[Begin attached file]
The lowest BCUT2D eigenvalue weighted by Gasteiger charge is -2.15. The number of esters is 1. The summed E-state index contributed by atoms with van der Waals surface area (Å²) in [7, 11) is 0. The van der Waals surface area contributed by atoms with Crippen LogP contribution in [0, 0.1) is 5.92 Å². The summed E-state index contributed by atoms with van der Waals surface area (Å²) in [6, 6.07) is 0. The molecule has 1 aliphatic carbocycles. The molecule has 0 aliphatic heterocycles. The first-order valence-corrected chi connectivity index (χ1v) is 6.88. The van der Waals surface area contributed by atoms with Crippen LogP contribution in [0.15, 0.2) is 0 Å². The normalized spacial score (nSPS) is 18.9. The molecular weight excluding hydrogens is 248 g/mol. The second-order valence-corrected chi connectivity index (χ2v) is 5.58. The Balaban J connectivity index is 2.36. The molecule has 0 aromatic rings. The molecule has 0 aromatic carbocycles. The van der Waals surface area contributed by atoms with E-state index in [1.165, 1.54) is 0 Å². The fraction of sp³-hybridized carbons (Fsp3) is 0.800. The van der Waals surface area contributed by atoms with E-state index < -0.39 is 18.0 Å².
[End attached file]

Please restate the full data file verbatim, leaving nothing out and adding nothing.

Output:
The lowest BCUT2D eigenvalue weighted by Gasteiger charge is -2.15. The number of esters is 1. The summed E-state index contributed by atoms with van der Waals surface area (Å²) in [7, 11) is 0. The van der Waals surface area contributed by atoms with Crippen LogP contribution in [0, 0.1) is 5.92 Å². The summed E-state index contributed by atoms with van der Waals surface area (Å²) in [6, 6.07) is 0. The molecule has 1 aliphatic carbocycles. The molecule has 0 aliphatic heterocycles. The first-order valence-corrected chi connectivity index (χ1v) is 6.88. The van der Waals surface area contributed by atoms with Crippen LogP contribution in [0.15, 0.2) is 0 Å². The normalized spacial score (nSPS) is 18.9. The molecular weight excluding hydrogens is 248 g/mol. The second-order valence-corrected chi connectivity index (χ2v) is 5.58. The Balaban J connectivity index is 2.36. The molecule has 0 aromatic rings. The molecule has 0 aromatic carbocycles. The van der Waals surface area contributed by atoms with E-state index in [1.165, 1.54) is 0 Å². The fraction of sp³-hybridized carbons (Fsp3) is 0.800. The van der Waals surface area contributed by atoms with E-state index < -0.39 is 18.0 Å².